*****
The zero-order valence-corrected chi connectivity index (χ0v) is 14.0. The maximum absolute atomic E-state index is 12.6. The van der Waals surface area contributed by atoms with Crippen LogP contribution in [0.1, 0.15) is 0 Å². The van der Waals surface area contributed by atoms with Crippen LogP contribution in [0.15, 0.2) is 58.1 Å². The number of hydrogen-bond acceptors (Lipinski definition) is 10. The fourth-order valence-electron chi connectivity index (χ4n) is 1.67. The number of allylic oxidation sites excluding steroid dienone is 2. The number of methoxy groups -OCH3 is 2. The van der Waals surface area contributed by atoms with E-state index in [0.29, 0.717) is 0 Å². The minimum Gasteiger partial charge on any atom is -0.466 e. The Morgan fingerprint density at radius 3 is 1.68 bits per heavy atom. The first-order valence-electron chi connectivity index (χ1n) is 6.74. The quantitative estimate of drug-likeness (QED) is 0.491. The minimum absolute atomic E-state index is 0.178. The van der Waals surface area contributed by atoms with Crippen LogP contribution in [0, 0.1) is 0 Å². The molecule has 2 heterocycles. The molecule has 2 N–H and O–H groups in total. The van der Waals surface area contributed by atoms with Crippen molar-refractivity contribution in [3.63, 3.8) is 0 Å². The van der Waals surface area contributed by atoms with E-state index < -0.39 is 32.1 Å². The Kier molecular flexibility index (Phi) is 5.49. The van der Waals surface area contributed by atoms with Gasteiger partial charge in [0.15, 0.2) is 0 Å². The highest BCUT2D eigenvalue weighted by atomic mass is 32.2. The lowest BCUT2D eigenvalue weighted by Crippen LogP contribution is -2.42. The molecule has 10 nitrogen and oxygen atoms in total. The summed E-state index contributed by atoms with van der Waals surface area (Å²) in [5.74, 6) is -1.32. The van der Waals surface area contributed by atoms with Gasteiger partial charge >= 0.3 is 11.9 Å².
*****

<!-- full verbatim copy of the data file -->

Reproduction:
The zero-order valence-corrected chi connectivity index (χ0v) is 14.0. The maximum absolute atomic E-state index is 12.6. The van der Waals surface area contributed by atoms with Crippen LogP contribution in [0.1, 0.15) is 0 Å². The van der Waals surface area contributed by atoms with Crippen LogP contribution in [0.15, 0.2) is 58.1 Å². The number of hydrogen-bond acceptors (Lipinski definition) is 10. The fourth-order valence-electron chi connectivity index (χ4n) is 1.67. The number of allylic oxidation sites excluding steroid dienone is 2. The number of methoxy groups -OCH3 is 2. The van der Waals surface area contributed by atoms with E-state index in [0.29, 0.717) is 0 Å². The minimum Gasteiger partial charge on any atom is -0.466 e. The Morgan fingerprint density at radius 3 is 1.68 bits per heavy atom. The first-order valence-electron chi connectivity index (χ1n) is 6.74. The quantitative estimate of drug-likeness (QED) is 0.491. The minimum absolute atomic E-state index is 0.178. The van der Waals surface area contributed by atoms with Crippen LogP contribution in [0, 0.1) is 0 Å². The molecule has 2 heterocycles. The molecule has 2 N–H and O–H groups in total. The van der Waals surface area contributed by atoms with Crippen molar-refractivity contribution in [3.63, 3.8) is 0 Å². The van der Waals surface area contributed by atoms with E-state index < -0.39 is 32.1 Å². The Kier molecular flexibility index (Phi) is 5.49. The van der Waals surface area contributed by atoms with Gasteiger partial charge in [0.15, 0.2) is 0 Å². The highest BCUT2D eigenvalue weighted by atomic mass is 32.2. The lowest BCUT2D eigenvalue weighted by Crippen LogP contribution is -2.42. The molecule has 10 nitrogen and oxygen atoms in total. The summed E-state index contributed by atoms with van der Waals surface area (Å²) in [5.74, 6) is -1.32. The van der Waals surface area contributed by atoms with Gasteiger partial charge >= 0.3 is 11.9 Å².